There is an irony in the sometimes tragic, sometimes comical, and totally infuriating saga of embattled Harlem Congressman Charles Rangel. The irony is that the man that Rangel ousted more than forty years ago to win the prized Harlem Congressional seat is a man that he took great pains over the years to sing the praises of. That man is, of course, Adam Clayton Powell, Jr.
Powell, despite the tumultuous end of his tenure, in which he was unceremoniously reviled, censured in Congress, and ultimately cast aside by voters because of corruption, devil-may-care irresponsibility, and political snub of his constituents — was considered by many a hero, and an icon, who furthered the cause of economic justice and civil rights for African-Americans and the poor. Rangel routinely noted that his bad final years should not cancel that legacy out.
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Powell certainly earned his civil rights spurs there. The marches, rallies, and demonstrations he led against Jim Crow segregation in housing and business, and against police brutality in the 1930s and 1940s will forever be etched in our nation’s history. The crucial role he played in ushering political game changing legislation on health and education and employment from his high perch as chairman of the congressional labor committee in the mid 1960s was of monumental importance.
Rangel is now in dire danger of following in the more unsavory historical footsteps of Powell. His Bronze Star and Purple Heart for combat with the all-black 503rd Field Artillery Battalion during the Korea War are the stuff of legend. His contributions to civil rights battles and his prodigious output in Congress include a telephone size checklist of accomplishments; the millions that he got for job and small business programs, a model empowerment zone in Harlem, and a vast expansion of affordable and low income housing.
Then there’s the famed 1987 Rangel Amendment which barred any federal funding for businesses that did business with then apartheid South Africa. Along the way Rangel even managed to get himself arrested in a protest against human rights abuses in front of the Sudanese Embassy in Washington in 2004. Rangel at the time of his arrest got off the memorable quote, “When human lives are in jeopardy, there should be outrage.”
Congressional Black Caucus chair Barbara Lee in defense of Rangel following his conviction on 11 counts of ethics violations made a mighty effort to place Rangel in the context of a half century of positive work for justice. “Congressman Rangel has a distinguished, demonstrated 50-year history of service to his constituents who again returned him to office in November. When his record and actions are compared with other members, reason would seem to indicate that any decision on punishment should be in line with previous findings of the ethics committee,” said Lee.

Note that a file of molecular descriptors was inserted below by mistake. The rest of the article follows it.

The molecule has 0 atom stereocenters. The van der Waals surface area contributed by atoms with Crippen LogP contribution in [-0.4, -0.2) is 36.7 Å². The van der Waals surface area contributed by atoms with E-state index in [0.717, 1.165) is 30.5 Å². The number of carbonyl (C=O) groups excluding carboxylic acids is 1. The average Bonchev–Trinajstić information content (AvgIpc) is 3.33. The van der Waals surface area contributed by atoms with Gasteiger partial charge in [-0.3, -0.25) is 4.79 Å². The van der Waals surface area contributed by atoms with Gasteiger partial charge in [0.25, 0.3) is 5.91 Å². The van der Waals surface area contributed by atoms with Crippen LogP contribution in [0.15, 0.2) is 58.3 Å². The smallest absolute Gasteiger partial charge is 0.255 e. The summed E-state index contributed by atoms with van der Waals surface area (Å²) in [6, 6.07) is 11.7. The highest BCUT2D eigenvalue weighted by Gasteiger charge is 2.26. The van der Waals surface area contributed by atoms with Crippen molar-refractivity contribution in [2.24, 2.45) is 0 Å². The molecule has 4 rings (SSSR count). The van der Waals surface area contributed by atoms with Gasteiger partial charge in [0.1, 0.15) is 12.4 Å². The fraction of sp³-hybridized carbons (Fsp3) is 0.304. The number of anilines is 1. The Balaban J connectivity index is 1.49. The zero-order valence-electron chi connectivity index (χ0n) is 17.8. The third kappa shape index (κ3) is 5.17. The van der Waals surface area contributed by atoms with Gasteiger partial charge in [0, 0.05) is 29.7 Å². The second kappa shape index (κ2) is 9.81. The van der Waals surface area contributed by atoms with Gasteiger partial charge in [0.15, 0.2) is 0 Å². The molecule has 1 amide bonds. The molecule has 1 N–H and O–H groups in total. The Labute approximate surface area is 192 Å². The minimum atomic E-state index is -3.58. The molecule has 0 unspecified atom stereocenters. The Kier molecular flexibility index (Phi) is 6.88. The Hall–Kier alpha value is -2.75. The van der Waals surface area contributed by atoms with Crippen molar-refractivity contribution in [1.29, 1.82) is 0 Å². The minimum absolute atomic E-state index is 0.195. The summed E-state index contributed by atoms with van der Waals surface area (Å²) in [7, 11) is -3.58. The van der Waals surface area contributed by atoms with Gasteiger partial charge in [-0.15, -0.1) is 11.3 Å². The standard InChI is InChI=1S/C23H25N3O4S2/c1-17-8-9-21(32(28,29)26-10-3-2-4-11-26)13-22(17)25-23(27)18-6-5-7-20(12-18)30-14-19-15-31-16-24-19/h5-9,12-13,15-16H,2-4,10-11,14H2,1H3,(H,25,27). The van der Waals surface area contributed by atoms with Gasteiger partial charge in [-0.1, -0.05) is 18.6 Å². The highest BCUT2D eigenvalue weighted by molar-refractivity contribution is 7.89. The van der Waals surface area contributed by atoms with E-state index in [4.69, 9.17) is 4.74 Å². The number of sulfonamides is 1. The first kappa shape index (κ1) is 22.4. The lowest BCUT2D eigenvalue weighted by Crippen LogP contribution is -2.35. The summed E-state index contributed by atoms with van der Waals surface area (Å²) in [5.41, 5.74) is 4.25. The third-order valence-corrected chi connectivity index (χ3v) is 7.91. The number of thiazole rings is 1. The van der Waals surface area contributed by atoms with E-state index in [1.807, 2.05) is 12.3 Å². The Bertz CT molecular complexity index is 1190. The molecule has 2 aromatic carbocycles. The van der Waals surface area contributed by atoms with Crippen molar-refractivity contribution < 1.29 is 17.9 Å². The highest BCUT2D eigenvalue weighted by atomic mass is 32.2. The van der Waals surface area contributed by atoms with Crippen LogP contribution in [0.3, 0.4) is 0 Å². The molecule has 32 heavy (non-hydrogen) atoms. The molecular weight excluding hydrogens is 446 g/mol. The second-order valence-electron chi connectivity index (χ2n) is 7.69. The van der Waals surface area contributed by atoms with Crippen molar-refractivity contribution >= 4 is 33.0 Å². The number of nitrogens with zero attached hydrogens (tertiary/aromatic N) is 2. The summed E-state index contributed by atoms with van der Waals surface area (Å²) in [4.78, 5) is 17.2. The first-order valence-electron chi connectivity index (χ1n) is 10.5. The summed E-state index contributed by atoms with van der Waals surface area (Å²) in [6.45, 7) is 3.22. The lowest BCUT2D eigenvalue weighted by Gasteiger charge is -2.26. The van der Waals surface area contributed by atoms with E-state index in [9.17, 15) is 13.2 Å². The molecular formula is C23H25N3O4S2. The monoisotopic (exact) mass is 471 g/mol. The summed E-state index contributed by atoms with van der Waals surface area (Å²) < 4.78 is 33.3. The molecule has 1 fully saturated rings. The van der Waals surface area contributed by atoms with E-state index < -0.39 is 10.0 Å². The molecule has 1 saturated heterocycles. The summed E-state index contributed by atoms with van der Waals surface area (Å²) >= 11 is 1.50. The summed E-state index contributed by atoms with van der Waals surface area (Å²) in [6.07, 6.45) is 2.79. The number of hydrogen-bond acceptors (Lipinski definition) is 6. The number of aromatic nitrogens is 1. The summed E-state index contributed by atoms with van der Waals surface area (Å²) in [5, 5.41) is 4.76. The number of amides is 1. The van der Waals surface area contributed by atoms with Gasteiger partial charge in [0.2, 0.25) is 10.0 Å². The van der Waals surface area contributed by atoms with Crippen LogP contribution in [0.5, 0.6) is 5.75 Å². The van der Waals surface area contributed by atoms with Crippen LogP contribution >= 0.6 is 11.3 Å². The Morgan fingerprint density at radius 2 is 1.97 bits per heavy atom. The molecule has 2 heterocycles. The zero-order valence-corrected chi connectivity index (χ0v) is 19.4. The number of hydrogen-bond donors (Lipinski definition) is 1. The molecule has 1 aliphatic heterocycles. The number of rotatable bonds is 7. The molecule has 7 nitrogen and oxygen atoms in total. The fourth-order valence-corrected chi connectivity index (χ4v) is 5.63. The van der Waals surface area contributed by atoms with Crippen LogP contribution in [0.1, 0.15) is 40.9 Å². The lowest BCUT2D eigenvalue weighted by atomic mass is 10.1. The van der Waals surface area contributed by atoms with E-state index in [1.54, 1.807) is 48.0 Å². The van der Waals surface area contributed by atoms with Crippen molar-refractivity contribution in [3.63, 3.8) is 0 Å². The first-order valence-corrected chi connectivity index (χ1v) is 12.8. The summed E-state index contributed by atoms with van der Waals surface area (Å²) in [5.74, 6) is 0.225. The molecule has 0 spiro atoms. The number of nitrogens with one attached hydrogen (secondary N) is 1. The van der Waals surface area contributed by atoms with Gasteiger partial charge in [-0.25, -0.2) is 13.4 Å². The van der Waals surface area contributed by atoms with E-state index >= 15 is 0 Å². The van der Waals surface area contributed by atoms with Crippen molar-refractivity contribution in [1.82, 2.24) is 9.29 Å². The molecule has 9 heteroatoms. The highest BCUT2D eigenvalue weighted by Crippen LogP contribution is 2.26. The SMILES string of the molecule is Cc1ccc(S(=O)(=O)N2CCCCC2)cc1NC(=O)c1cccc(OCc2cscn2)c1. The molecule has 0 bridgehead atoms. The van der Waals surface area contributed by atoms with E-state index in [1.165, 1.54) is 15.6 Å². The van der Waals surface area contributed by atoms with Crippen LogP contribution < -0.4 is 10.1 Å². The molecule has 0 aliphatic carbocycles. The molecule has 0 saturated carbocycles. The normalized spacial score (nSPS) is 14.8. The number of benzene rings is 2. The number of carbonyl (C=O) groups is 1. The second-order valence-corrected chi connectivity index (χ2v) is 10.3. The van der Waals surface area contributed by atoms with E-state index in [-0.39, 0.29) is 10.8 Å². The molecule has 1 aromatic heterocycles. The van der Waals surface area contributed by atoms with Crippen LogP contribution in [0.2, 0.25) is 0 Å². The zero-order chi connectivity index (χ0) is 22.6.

But Rangel, in praising Powell, and receiving deserved accolades for his decades of civil rights and economic justice contributions and his crucial legislative work also forgot the other lesson of Powell. Powell’s name is revered and hailed as a civil rights legend and icon. But he is also reviled and his name has become synonymous as the poster child of political graft, corruption and irresponsibility.
In the decades since Powell’s censure by Congress whenever any elected official is plopped on the hot seat for political corruption and ethics violations, Powell’s name more often than not is dredged up and comparisons are made. Rangel has remained at least publicly defiant and unfazed by that eerie parallel with Powell. Even as the controversy over his dubious financial dealings mounted, and the probes intensified, and many pundits assumed that Rangel was such politically damaged goods that he would go the way of Powell and be ousted, Rangel saw it much differently.
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He repeatedly said that no matter what’s been said about him, or what he was charged with (and now found guilty of), the only ones that ultimately count are the voters. And they have certainly borne out that contention. They have rallied behind him and he has won reelection handily. For Rangel that was simply testament to the decades of hard work, sacrifice, commitment and his ability to deliver the goods to his Harlem constituents.
Harlem voters that put him back in ignored the cracks, digs and insults that they were willing to turn a blind eye to Rangel’s shady financial dealings and ethics malfeasance, giving him their overwhelming vote confidence by returning him to office. He also benefited from the timeworn inclination of black voters to rally behind a black elected official no matter how bad their behavior if there’s the perception that he or she is the target of malicious and unfair racial persecution. Undoubtedly that feeling was there with many of the voters that backed Rangel.
But that doesn’t wipe the historical slate clean. It certainly didn’t with Powell. He was praised for his prodigious accomplishments and contributions to civil rights and economic justice. Rangel is praised for that too. But like Powell, history will also record that Rangel squandered much of that positive legacy by bending and twisting the rules for his own personal gain. Powell carries that stigma as a part of his legacy. And now sadly so does Charlie Rangel.
Earl Ofari Hutchinson is an author and political analyst. He hosts nationally broadcast political affairs radio talk shows on Pacifica and KTYM Radio Los Angeles. Follow Earl Ofari Hutchinson on Twitter: http://twitter.com/earlhutchinson